Saturday, November 9, 2019

Museum Rehearsal

On Friday I paid another visit to Mexico City's National Museum of Anthropology.

The world-class museum is of course on the itinerary of places that I will take my visitors next week.  The museum is far too large to see in one visit, so I always give a tour of some of the museum's highlights.  Beforehand I always like to go through the museum, reviewing the pieces that I will show them, and running through in my mind the narration that I will give. 

When I play tour guide with friends, afterwards I always make them a slide show of pictures from the trip on a DVD disc.  I decided that I would take photographs of the museum at this time, so that I would not have to do it while giving the tour. 

My tour always starts with the earliest civilization in Mexico, the Olmecs.  The last time I was at the museum several of the most outstanding pieces from the Olmec culture were not on display.  They were on tour somewhere.  Yesterday I was glad to see that those objects were back in their usual places.

The most outstanding piece of Olmec sculpture, some would say the most outstanding sculpture of any culture from ancient America, is this piece which is usually referred to as "The Wrestler".  

It is unlikely that the figure actually represents a wrestler.  The label next to the sculpture now simply calls it "Bearded Man".

The piece has been praised for its realism and its sense of movement and energy.  It is so unique that a few scholars have questioned it authenticity.  However when it was uncovered in 1933, archaeologists still had not done much study or excavation of the Olmec culture, so it seems unlikely that anyone would have planted a forgery.  Dating the stone statue is difficult.  It may have been carved anywhere between 1200 and 400 B.C.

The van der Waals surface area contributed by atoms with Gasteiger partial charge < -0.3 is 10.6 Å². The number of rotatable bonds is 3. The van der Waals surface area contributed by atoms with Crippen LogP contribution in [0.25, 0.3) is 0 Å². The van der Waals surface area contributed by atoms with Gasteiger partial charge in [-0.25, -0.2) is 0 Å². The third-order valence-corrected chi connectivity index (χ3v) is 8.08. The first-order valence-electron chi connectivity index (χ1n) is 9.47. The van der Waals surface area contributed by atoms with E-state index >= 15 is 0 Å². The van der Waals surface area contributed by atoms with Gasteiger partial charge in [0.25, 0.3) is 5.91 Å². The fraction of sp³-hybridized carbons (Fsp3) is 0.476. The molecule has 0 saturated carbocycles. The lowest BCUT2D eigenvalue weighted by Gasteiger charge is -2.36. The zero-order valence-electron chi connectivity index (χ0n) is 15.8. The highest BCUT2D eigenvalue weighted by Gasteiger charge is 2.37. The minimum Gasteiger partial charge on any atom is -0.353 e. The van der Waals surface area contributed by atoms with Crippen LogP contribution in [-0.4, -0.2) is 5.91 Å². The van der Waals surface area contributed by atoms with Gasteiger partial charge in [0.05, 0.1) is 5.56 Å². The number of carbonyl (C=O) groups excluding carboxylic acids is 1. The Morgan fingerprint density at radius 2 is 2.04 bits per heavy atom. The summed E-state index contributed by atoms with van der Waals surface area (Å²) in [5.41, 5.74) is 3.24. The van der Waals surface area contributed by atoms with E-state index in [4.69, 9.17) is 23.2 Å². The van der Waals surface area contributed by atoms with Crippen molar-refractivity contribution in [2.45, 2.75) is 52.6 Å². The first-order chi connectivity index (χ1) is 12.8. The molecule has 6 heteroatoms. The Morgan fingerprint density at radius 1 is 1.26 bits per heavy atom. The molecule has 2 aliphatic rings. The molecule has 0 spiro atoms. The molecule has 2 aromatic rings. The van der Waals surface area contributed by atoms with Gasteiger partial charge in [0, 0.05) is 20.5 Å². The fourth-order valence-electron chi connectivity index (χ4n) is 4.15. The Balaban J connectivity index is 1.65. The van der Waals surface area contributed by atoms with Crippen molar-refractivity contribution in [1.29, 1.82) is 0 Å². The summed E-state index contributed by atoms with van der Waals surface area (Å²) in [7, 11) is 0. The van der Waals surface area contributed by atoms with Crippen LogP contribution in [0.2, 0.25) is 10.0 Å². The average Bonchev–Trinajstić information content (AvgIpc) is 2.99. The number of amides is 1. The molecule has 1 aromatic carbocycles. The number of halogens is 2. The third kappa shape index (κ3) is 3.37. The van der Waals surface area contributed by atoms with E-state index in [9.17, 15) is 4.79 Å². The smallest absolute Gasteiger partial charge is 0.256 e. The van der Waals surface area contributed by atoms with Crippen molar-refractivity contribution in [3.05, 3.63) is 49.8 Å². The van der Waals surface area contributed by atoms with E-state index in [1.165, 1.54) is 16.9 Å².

From the Olmec culture I moved on to the Mayas.  While I was in the Mayan Hall, I heard one tourist debating with his son whether or not they should bother descending a staircase leading to a lower level exhibit.  I told them that one of the museum's greatest treasures is done there.  

You descend to a recreation of the burial chamber of Pakal, the king of the Mayan city of Palenque.  And in a nearby showcase the jade funeral mask and jewelry that was found on Pakal's skeleton are on display.


Because my cousin Gail is unable to climb pyramids, we will not take an excursion to the ruins of Teotihuacán to the north of Mexico City.  However, the Teotihuacán Hall will give them some idea of the grandeur of the first large city in the Americas.

A full scale replica of a portion of Teotihuacán's Temple of Queztalcoatl

The tour will conclude with the centerpiece of the museum, the Mexica (Aztec) Hall.  For some time they have been doing work on this hall, in particular a restoration of the large model of what the Aztec capital of Tenochtitlán looked like before the arrival of the Spanish.  That work has now been completed.

Dominating the hall is arguably the most famous item in the museum, the Aztec Sun Stone.

In a couple hours we will have only scratched the surface of the museum's treasures, but I think that my guests will come away with an appreciation of Mexico's great civilizations.

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